Dr. Donald Kearns, Rady Children’s president/CEO, provided attendees with the storied history of the institute. Dr. Stephen Kingsmore, president/CEO of Rady Children’s Institute for Genomic Medicine, and genomic scientist Dr. Matthew Bainbridge shared the latest innovations underpinning the institute’s lifesaving work.

Every gift made was matched twice — once by the Ernest Rady family, and a second time with a matching investment from the hospital.

Rady Children’s Institute for Genomic Medicine was founded as a nonprofit organization in 2014 through a transformational pledge of $120 million from Ernest and Evelyn Rady. The institute is embedded within Rady Children’s Hospital-San Diego, the 6th largest children’s hospital in the U.S., which contributed $40 million to help establish the institute. Visit radygenomics.org.

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John H. Fullmer was named chairman of the board of directors at the San Diego Rescue Mission. Photo courtesy of the San Diego Rescue Mission

Fullmer Named Rescue Mission’s Chairman of the Board

The San Diego Rescue Mission has named John H. Fullmer as chairman of its board of directors. Fullmer, a resident of Rancho Santa Fe, spent more than 20 years at Cendant Corp., helping to grow it from a startup to a $15 billion multinational public company. In 1998, along with several colleagues, he founded eCom Partners, a venture capital company to invest in internet startup companies. In 2001, he was named chairman/CEO of MyPoints LLC, the largest, publicly traded internet loyalty company, which was sold to United Airlines.

Donnie Dee, president and CEO of San Diego Rescue Mission said: “John’s experience and vision add an invaluable dimension to our board.”

Founded in 1955, San Diego Rescue Mission is a faith-based organization that offers safe-haven as well as restorative care and rehabilitation services to the homeless, addicted, abused and poor in our community. Visit sdrescue.org.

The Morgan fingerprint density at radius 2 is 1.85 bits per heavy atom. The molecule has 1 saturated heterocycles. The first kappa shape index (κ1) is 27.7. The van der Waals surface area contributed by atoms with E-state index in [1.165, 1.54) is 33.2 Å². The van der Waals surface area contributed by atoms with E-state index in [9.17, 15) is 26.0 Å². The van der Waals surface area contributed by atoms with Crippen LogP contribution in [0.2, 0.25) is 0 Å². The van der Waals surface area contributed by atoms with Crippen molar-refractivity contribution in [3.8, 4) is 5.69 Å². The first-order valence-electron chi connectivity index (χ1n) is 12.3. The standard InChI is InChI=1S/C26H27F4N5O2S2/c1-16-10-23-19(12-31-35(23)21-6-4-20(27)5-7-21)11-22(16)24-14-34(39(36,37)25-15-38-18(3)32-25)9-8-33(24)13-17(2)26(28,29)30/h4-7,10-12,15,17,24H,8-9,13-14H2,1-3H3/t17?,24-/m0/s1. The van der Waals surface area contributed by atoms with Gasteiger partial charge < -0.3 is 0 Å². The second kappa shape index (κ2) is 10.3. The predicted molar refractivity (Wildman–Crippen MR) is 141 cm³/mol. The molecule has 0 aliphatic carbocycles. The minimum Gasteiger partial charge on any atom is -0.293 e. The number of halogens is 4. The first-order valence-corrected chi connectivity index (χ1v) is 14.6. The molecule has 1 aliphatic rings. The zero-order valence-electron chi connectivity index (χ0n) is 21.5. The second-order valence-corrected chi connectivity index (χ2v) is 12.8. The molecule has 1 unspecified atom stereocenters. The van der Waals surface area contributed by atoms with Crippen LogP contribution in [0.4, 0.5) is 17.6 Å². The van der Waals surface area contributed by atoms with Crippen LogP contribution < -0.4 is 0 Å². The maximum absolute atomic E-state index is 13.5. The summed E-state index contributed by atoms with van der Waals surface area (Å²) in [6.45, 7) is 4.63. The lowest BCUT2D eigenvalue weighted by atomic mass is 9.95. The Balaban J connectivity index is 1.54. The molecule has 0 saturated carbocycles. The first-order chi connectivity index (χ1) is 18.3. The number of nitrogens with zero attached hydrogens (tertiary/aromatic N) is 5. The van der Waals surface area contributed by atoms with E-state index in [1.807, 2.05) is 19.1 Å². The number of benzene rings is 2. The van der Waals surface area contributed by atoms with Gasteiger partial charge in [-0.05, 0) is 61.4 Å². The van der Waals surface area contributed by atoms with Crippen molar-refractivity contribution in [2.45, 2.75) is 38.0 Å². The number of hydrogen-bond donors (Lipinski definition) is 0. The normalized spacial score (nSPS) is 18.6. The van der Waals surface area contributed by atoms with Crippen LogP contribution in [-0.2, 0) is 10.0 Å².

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John H. Fullmer was named chairman of the board of directors at the San Diego Rescue Mission. Photo courtesy of the San Diego Rescue Mission

‘Licensed to Give’ Gala Stirs Some Generous Donations

Grossmont Hospital Foundation celebrated its 33rd annual gala recently at the Sheraton San Diego Hotel & Marina. The fundraising event, dubbed “Licensed to Give — 007: A Bond Experience,” netted more than $650,000 toward Sharp Grossmont Hospital’s stroke services, which included a $250,000 gift from Frank and Linda Riolo. Renowned conservationist and East County resident Joan Embery attended the event, sharing her own experience as a patient at Sharp Grossmont after she suffered a stroke.

The gala is the Foundation’s largest event of the year, benefiting the hospital and its services, such as stroke care.

“Grossmont Hospital Foundation has been instrumental in building upon the high-quality stroke care we provide for our patients,” Scott Evans, CEO of Sharp Grossmont Hospital said. “To that end, we will continue investing additional resources toward our stroke services as we pursue Comprehensive Stroke Center certification by the Joint Commission and the American Heart Association/American Stroke Association.”

Each year, nearly 800,000 people in the United States have a stroke, which is the leading cause of serious long-term disability, according to the Centers for Disease Control and Prevention. When a person suffers a stroke, immediate, high-quality care is a key factor to a better recovery and outcome. Sharp Grossmont sees nearly 800 stroke patients each year and is committed to providing the highest-quality stroke care to the community. Visit sharp.com/grossmont.